National Geographic : 1925 Feb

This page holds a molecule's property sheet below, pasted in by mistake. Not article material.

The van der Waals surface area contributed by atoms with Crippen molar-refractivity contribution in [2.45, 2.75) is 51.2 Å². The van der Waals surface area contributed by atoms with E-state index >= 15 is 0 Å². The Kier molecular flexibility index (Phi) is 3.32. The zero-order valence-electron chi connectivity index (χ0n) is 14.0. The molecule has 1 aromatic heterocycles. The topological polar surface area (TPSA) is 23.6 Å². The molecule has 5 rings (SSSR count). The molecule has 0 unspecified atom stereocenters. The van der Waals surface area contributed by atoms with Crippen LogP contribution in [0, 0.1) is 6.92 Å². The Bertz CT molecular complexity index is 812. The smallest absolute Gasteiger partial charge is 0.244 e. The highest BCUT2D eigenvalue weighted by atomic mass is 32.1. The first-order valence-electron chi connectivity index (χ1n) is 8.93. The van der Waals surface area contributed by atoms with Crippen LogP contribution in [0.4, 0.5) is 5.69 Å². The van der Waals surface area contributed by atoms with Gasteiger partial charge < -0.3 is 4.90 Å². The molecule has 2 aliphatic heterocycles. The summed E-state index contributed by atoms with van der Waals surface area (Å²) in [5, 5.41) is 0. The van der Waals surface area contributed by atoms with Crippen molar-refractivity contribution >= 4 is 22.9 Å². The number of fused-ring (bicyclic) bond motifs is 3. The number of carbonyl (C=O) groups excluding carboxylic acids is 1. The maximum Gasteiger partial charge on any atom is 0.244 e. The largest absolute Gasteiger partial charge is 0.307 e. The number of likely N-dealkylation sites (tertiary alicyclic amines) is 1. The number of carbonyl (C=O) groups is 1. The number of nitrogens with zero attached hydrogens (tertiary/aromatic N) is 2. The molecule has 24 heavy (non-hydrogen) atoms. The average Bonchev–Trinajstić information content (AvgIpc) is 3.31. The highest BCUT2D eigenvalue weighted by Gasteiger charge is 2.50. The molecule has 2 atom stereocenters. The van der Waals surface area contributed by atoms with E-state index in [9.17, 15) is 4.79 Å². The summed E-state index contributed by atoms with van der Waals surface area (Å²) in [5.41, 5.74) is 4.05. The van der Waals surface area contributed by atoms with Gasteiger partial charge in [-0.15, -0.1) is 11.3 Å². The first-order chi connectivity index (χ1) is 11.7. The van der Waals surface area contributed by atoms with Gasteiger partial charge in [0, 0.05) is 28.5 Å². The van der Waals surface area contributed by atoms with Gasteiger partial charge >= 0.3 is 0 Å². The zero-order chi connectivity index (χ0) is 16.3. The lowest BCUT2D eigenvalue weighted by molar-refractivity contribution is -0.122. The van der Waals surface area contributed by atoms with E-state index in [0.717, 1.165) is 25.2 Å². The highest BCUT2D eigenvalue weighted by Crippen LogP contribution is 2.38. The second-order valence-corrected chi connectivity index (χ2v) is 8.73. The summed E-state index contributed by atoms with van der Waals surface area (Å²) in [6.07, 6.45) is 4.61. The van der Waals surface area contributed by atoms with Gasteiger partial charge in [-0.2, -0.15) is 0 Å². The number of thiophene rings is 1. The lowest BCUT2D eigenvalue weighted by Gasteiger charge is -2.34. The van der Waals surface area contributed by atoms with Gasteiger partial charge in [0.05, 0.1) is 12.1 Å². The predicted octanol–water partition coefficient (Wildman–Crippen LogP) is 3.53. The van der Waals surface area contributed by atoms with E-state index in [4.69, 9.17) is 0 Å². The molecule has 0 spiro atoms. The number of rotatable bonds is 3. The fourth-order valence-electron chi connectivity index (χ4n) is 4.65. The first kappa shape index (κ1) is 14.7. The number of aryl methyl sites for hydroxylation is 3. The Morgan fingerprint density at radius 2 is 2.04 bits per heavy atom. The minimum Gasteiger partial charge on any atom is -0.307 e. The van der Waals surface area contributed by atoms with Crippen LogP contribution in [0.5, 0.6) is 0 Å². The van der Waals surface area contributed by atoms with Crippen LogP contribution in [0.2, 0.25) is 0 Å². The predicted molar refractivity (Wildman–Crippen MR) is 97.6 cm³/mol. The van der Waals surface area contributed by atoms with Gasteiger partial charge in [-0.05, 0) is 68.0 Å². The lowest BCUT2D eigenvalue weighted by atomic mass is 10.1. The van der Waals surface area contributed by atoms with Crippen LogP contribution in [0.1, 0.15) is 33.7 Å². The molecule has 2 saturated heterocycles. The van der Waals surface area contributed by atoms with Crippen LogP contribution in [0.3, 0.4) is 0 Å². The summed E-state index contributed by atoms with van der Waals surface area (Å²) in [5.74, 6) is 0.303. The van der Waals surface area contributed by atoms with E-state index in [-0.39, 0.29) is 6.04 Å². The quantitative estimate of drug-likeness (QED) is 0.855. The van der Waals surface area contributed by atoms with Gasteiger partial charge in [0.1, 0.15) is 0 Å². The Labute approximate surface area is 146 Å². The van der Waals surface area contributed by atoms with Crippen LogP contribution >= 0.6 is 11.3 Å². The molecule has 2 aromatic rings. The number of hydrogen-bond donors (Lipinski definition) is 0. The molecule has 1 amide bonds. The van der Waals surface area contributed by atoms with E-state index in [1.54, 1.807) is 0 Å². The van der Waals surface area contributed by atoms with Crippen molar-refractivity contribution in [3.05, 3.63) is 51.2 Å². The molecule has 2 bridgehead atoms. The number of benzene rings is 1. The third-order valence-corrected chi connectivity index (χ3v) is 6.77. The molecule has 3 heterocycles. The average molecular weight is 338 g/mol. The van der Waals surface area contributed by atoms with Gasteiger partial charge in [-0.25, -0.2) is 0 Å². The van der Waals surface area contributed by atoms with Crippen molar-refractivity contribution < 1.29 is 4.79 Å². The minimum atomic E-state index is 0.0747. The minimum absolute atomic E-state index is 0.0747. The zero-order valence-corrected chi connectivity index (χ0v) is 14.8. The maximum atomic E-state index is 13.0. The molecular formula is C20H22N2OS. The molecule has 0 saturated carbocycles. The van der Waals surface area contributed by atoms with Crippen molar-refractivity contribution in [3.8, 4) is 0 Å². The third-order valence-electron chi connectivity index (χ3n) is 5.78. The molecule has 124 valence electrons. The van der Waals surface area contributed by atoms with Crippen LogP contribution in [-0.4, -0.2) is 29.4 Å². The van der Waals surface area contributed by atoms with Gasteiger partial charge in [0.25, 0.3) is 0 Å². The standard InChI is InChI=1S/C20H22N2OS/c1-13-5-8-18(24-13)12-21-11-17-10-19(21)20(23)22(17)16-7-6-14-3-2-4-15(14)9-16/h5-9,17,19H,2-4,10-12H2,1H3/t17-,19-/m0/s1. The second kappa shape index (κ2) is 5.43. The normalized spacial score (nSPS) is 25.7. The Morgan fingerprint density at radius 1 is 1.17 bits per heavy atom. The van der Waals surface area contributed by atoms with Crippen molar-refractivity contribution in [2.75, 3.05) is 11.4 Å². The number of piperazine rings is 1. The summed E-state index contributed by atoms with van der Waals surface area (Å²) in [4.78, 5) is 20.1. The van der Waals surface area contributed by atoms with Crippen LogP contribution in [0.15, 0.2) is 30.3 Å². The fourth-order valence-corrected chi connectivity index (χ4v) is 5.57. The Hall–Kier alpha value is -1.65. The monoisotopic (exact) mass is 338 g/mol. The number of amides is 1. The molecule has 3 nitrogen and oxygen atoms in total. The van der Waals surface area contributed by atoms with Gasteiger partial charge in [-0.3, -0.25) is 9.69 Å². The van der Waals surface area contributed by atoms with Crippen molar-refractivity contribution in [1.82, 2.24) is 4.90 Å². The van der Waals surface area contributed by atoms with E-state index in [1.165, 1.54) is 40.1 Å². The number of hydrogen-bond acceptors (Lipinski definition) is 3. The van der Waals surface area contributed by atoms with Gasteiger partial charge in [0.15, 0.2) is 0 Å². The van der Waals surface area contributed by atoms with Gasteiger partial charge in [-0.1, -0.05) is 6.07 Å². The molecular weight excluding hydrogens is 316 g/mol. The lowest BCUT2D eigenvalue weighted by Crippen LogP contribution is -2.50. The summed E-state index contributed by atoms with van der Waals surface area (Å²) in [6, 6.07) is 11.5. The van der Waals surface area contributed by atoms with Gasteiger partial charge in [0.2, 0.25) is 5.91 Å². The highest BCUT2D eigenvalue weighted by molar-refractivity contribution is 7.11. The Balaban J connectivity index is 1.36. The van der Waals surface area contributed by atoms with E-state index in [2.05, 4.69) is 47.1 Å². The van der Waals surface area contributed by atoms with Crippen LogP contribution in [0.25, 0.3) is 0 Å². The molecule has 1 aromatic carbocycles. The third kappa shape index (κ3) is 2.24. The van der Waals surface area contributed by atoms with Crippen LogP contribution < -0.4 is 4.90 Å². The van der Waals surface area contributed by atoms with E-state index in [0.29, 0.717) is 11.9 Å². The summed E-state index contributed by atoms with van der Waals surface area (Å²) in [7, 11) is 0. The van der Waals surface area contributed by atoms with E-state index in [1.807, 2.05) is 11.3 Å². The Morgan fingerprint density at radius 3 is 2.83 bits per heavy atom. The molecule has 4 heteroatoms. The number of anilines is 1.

188 THE NATIONAL GEOGRAPHIC MAGAZINE Photograph by II. T. Cowling A TOPEE IMPALED UPON AFRICAN "BARBED-WIRE" ENTANGLEMENTS Mimosa thorn shrubs, which grow abundantly in central East Africa, are used by natives to protect their homes against wild animals. Mimosa, in the form of a palisade around a village, is called a boma. In killing lions a boma, or thorn barricade for a combination blind and fort, is built near the bait (see text, page 205). a mile away. A tablet at the falls corn memorates Captain J. II. Speke, the Eng lishman who discovered them for the Eu ropean world on July 28, 1862. The falls were small and insignificant, we thought, for the source of such a river as the Nile. Unless one wished to go shooting hippos, or buffaloes in the hills beyond the lake, there was very little to do in Jinja. These African buffaloes are extraordi nary creatures. They are not at all like the American bison. Some of them have huge pairs of horns, which grow solidly across their foreheads. They are cow like animals in appearance, but not cow like in disposition, for most white hunters in Africa agree they are among the most dangerous of wild beasts. Once a buffalo is wounded, he seems to run away from the hunter, but that is only a ruse. Actu ally, he circles round, quietly and stealth ily approaching the hunter from the rear. Then, in a last furious rush, he attempts to kill his quarry. Very often he suc ceeds in doing so. We found all African prices for im ported goods exorbitant, and all usable goods were imported. When we reached a settlement we had to replenish our stock. For American-made goods the prices averaged three times the standard prices in America. Wherever we went we found friendly men of our own race, who gave us in formation concerning the next lap of the journey. We developed a high regard for the white man who is marooned in Africa. We waited at Jinja for the boat to take us across Lake Victoria to Kisumu, the lake port of Kenya Colony. WORK WITHOUT NOISE IS IMPOSSIBLE IN AFRICA In Jinja we saw a degrading sight. A number of black prisoners were chained together with steel dog collars around their necks. These men had committed only petty crimes, but unless they are chained together, they run off into the jungle whenever the opportunity offers.